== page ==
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New Questions about Banks' Force-Placed Insurance Deals

The first time Luis Juarez heard of force-placed insurance was when he received a $25,000 bill for it in the mail.

A Florida doctor and homeowner, Juarez had been dropped by his previous insurer over a roofing issue. Though that lapse violated his obligation under the mortgage to maintain coverage on the property, he was current on his loan payments and heard nothing from the servicer Wells Fargo & Co. for more than a year.

Then on May 10, 2010, Juarez got a note from QBE Specialty Insurance, a partner of Wells. It said that QBE was retroactively charging him $25,000 for a policy that had expired two months earlier, according to court filings.

Neither the price tag — nearly quadruple his original policy's rate, according to court papers — nor the expired status of the QBE policy were a mistake.

The use of carriers like QBE adds another public wrinkle to the controversy over banks' imposition of homeowners coverage, because the carriers are unregulated in major states such as Florida. Wells Fargo, SunTrust Banks Inc. and others are buying what is called "surplus-line" insurance, which is neither governed by state premium caps nor guaranteed by state funds. That leaves the insurer free to charge whatever rates it pleases — and to share some of the proceeds with banks through payments to their affiliates.

Force-placed insurance is already under fire from a coalition of state attorneys general because it burdens troubled borrowers with expensive premiums, provides inferior coverage and often dumps the cost on mortgage investors at the time of foreclosure if borrowers failed to pay the premiums. In the process, banks reap lucrative commissions from insurers.

Though there is no evidence that the banks sought surplus-line coverage because of its potential to carry higher prices, borrower advocates say that the companies' use of unregulated carriers exposes homeowners and mortgage investors to higher costs and greater risk in the event of a catastrophe. Moreover, some question whether banks' agents are making the mandatory effort to seek coverage from regulated insurers first.

QBE is "more aggressive in placement, and their pricing is worse," said Jeffrey Golant, a Florida attorney who recently filed a lawsuit on behalf of Juarez and others alleging that Wells Fargo and QBE engaged in self-dealing and charged unreasonable premiums. "There is no regulation of their rates at all, and they appear to believe that being surplus lines allows them to do anything they want."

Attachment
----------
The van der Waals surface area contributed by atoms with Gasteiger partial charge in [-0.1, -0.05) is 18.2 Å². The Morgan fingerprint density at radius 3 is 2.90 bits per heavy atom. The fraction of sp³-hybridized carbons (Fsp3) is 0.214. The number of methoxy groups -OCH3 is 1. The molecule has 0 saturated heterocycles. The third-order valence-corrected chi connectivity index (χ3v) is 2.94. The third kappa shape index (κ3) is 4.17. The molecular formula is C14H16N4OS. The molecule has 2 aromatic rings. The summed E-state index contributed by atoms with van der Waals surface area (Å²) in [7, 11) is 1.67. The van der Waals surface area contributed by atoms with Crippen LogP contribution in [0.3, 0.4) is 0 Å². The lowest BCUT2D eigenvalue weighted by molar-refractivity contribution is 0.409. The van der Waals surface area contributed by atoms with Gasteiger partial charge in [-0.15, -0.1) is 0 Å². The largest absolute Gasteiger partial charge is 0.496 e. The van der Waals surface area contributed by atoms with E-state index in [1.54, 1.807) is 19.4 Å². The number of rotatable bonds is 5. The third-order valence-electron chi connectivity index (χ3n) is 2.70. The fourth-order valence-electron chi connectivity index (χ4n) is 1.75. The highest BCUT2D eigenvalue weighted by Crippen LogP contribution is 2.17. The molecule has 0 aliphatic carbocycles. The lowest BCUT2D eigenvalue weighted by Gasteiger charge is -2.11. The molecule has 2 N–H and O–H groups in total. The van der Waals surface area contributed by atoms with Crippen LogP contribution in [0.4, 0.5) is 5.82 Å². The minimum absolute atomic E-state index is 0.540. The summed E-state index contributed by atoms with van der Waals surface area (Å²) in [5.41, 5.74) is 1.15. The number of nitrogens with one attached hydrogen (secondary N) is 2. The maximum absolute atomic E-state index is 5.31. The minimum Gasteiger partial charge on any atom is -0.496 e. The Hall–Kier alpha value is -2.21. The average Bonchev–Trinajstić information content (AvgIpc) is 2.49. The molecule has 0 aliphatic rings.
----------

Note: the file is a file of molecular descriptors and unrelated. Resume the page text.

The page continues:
According to the lawsuit, which seeks class-action status, the premiums were nearly four times those for the policy Juarez had bought through a state-run company that normally charges Florida's maximum legal rate. Wells Fargo said that the Juarez case was "unique" in that the lapse in voluntary coverage was not detected for well over a year.

"Wells Fargo wants to assure that our customers have continuous hazard insurance coverage," a spokeswoman said. "In rare instances, when there is a failure of notification from a prior carrier, it can take some time to recognize the lack of coverage."

Representatives of QBE declined to answer questions about why it has chosen to sell force-placed insurance as a surplus-line provider, and refused to say in which states it operates on a surplus-line basis. Wells and SunTrust defend the propriety of their practices.

Force-placed insurance is lucrative for mortgage servicers. An American Banker story published in November found that banks often collect sizable force-placed commissions from insurers — even when servicers do not perform significant work in the production of the policy. Mortgage bond analysts and borrower advocates have flagged this relationship as a potential conflict of interest.

Out of concern that banks were unfairly profiting from struggling homeowners, state attorneys general are now seeking to restrict the practice. The terms of a proposed mortgage servicing settlement would prohibit servicers from accepting "commissions," "referral fees," or "kickbacks" in relation to the policies, and prevent banks from force-placing policies when voluntary coverage could simply be extended.

Those terms would drastically alter an industry that until recently received little attention from regulators or the public.

"Generally, we have concerns about consumers being compelled to pay substantially overpriced insurance premiums, particularly in cases where consumers are already under financial stress," a spokesman for Iowa State Attorney General Tom Miller wrote in an email to American Banker in March.

"People in default are an easy mark," said Margery Golant, Jeffrey Golant's mother and an attorney who was among the first to draw attention to the widespread use of force-placed insurance in the wake of the housing collapse. "Practically every single person who is in default has one of these, and most of the time [borrowers] don't even tell us about it unless we ask. And I have seen instances where borrowers who were performing were pushed into default by force-placement."


Though QBE maintains regulated and unregulated arms in many jurisdictions, it appears to sell force-placed insurance solely as a surplus-line product in Florida, Texas and perhaps other states.